OK, you did a good job making your thermocouple (I commented on making thermocouples in that instructable that was either about spot-welding, or playing with a big-ass capicitor bank, i can't remember which). ok, the best way to explain this is to highlight the process by which a friend and I have made these before. sorry if i'm a bit stylistic grammatically, i'm not on my first beer of the evening. ok, so take your length of thermocouple wire (I prefer type t) cut the jacket off the conductors, and strip both of them approx 1/2" on one end of the thermocouple wire, twist the conductors together. connect this end to the + side of your capacitor bank/welder/bigass current source on the other end of the thermocouplewire: take the conductors and cross them right where the insulation ends. twist them together as tightly as possible and cut them after one good, tight twist. then, take something conductive and flat and connect it with a big-ass wire to the - side of your current source. get a pair of needle nose pliers, clamp them on to the thermocouple wire about an inch away from the free end. wrap a rubber band/string/hairtie/whatever around the handles of the pliers so they stay clamped on the wire. put on welding guantlets and sunglasses and charge your current source once charged, pick up the needle nose pliers and get ready to spot weld the thermocouple to spot weld, just touch the thermocouple wires to the metal plate, creating short circuit and welding the metals together. pull it away after about 1/10 of a second, ie: get a good pop and move it away and you're done. if you stick it togeter for longer, you're likely to melt something and start a fire. we've done this many times, and it produces a good thermocouple. of course, you'll need to calibrate it when you use it, but you always did that with new thermocouples anyway, right?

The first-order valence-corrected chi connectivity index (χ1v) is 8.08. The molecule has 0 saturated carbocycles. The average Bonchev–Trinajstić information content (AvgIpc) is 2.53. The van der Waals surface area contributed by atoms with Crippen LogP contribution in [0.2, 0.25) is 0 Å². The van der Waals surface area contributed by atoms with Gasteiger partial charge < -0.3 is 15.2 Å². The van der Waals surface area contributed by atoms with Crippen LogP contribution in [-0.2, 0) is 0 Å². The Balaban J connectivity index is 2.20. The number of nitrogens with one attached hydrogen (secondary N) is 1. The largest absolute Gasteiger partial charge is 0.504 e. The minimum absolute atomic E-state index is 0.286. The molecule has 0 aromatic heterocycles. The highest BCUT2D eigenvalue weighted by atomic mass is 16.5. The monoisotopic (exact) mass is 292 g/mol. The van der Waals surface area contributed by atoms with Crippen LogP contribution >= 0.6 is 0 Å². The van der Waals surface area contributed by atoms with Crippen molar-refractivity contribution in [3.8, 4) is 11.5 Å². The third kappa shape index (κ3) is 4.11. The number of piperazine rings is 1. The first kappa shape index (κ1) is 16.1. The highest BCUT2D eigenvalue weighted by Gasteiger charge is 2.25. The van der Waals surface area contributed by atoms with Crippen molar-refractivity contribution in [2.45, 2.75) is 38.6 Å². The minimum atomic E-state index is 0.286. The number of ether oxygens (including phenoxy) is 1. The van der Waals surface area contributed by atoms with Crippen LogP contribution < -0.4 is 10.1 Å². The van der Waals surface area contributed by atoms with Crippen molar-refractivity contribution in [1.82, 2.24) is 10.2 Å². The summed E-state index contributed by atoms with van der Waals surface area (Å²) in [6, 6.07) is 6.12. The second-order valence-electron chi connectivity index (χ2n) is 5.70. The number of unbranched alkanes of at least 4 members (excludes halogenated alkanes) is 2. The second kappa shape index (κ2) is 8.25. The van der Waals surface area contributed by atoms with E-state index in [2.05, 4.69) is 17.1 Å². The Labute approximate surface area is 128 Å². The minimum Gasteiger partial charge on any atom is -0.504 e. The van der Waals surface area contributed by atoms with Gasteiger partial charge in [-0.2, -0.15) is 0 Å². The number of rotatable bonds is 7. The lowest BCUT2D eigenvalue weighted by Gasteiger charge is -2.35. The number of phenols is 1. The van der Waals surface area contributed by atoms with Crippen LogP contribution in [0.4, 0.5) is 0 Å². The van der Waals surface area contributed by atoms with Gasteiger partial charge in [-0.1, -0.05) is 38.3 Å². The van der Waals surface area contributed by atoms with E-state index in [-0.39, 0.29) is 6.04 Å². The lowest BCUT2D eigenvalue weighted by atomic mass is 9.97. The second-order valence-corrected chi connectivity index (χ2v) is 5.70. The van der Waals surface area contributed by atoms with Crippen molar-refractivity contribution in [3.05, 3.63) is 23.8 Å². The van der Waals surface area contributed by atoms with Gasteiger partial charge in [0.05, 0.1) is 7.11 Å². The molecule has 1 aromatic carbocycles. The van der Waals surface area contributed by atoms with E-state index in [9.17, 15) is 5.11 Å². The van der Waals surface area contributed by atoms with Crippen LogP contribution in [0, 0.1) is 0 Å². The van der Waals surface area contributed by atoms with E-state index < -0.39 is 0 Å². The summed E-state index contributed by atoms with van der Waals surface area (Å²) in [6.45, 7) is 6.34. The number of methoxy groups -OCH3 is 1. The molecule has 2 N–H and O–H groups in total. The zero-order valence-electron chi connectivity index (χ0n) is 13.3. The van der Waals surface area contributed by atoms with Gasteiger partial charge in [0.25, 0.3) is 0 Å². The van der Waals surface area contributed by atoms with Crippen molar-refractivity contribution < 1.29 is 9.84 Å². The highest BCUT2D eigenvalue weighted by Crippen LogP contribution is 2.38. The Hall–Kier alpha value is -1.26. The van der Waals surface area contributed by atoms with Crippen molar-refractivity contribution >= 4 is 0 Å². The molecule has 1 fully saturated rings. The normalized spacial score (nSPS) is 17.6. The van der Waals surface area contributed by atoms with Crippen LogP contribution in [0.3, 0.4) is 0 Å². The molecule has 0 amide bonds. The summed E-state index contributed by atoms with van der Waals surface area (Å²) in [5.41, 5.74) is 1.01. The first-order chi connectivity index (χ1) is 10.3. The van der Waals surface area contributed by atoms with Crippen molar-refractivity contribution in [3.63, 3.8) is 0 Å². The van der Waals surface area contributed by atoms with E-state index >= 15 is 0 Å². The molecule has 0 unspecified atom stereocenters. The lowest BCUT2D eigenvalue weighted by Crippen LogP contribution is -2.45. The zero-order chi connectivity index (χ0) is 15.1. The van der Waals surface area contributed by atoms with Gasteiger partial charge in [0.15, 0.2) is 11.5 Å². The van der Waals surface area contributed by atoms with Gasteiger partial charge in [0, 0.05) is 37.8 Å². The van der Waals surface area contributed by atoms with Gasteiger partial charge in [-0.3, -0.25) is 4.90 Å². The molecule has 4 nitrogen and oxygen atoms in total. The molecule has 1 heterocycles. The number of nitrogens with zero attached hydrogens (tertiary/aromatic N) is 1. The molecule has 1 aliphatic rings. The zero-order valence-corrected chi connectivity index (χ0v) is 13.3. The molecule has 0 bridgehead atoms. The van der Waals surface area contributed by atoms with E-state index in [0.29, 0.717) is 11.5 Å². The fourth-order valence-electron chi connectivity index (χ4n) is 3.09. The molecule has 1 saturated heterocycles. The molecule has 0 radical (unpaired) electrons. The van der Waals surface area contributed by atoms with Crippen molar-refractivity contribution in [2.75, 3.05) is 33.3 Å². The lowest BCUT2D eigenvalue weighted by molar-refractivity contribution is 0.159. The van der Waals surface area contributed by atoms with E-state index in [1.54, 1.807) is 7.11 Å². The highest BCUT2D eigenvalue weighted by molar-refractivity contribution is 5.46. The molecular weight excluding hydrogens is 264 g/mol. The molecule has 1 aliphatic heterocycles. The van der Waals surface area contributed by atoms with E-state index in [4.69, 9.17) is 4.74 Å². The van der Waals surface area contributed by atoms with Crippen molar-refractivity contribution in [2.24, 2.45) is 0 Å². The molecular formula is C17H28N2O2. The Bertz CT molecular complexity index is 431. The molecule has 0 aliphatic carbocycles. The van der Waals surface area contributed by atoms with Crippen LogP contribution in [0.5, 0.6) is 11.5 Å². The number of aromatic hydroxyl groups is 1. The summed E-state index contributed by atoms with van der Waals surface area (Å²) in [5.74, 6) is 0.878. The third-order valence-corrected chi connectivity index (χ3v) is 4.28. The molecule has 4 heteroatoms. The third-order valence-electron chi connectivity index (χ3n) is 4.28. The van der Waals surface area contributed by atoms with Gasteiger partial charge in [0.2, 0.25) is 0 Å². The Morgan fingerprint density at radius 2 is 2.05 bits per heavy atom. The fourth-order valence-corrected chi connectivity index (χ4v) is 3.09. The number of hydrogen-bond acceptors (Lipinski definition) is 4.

We're required to calibrate everything every time we use it ;) Even if Tcouple, transducer, scale etc. etc. came with a calibration chart - we are required to re-do it. These thermocouples were used for an exercise in calculating time constants and comparing to soldered connections. When a thermocouple has more than one contact point (such as wrapping onto itself) your measurement will change - instead of measuring at a point - you'll be measuring the average of the connection points. For the purpose of our lab, wrapping would give inaccurate results (higher time constants). Don't get me wrong, your method works too (just not so well for our application :P).